The heart of patients with stenosis of the aortic valve inactivates thyroid hormone and causes localized hypothyroidism in otherwise euthyroid individuals with normal TSH and thyroid hormones levels. This was found in a group of 23 patients with aortic stenosis that underwent corrective surgery. A second group of 35 patients with coronary artery disease undergoing bypass surgery did not exhibit evidence of localized hypothyroidism.
Stenosis of the aortic valve impairs the ability of the heart to pump blood, leading to cardiac growth and thickening of the left ventricle walls. In mice, a similar condition affecting the right ventricle results in abnormal expression of the type 3 deiodinase (D3), which inactivates thyroid hormone, and localized hypothyroidism.
The concept that localized “hypothyroidism” or “hyperthyroidism” coexists with normal circulating levels of thyroid hormone is well established. However, these findings in the sick heart are probably the first objective demonstration that this happens in humans.
To learn about this, investigators took advantage of the need for cardiac surgery and simultaneously obtained intra-operative samples of the blood entering the coronary system, which brings oxygen and nutrients to the heart, and blood exiting the coronary system after it nourished the myocardium. Remarkably, the blood coming out of the coronaries contained about 5% less T3 and about 7% more reverse T3 (rT3) when compared to the blood entering the coronaries; T4 levels were similar in both places. This indicates significant thyroid hormone inactivation during the approximately 5 seconds that takes for the blood to flow through the coronaries. These reciprocal changes in T3 and rT3 levels are the fingerprint of D3 activity, confirming thyroid hormone inactivation.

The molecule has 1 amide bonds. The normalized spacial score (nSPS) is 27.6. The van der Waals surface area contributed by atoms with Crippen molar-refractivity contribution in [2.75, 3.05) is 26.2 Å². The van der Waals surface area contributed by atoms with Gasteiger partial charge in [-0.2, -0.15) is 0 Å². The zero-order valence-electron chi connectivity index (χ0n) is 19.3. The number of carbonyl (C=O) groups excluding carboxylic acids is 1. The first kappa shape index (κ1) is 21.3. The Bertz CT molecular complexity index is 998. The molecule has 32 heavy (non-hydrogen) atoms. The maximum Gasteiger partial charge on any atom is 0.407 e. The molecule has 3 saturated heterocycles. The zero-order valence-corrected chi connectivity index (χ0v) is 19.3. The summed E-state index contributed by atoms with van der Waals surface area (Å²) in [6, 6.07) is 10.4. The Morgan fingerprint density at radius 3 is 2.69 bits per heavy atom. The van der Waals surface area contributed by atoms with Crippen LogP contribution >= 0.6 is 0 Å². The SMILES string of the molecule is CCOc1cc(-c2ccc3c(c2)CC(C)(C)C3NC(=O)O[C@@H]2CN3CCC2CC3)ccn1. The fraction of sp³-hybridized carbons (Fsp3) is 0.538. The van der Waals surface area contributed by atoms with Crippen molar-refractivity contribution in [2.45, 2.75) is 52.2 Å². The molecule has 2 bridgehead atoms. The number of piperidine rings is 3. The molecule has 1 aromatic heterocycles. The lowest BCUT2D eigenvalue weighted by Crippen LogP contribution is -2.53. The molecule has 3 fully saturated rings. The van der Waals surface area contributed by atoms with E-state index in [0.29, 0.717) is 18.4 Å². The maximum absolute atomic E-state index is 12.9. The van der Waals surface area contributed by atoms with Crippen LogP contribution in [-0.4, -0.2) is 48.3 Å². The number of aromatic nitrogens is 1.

We do not know whether localized hypothyroidism helps or is detrimental to the sick heart. A wealth of studies in mice indicate that localized hyperthyroidism is associated with a better cardiac performance and protection against drug-induced myocardial damage. In addition, it is clear that some types of patients undergoing cardiac surgery benefit from peri-operative administration of T3. Collectively, this suggests that having a hypothyroid heart is not good for patients with aortic stenosis.
Of course, more clinical studies are necessary to test these hypotheses. In the meantime, these findings demonstrate that, just as in rodents, thyroid hormone signaling in humans is customized for tissues and organs through the action of the deiodinases (and other factors such as thyroid hormone transporters, receptor subtype), a process that is relatively independent of circulating thyroid hormone levels.
Contributed by Antonio C. Bianco, MD, PhD
Original studies at: PMID: 28095748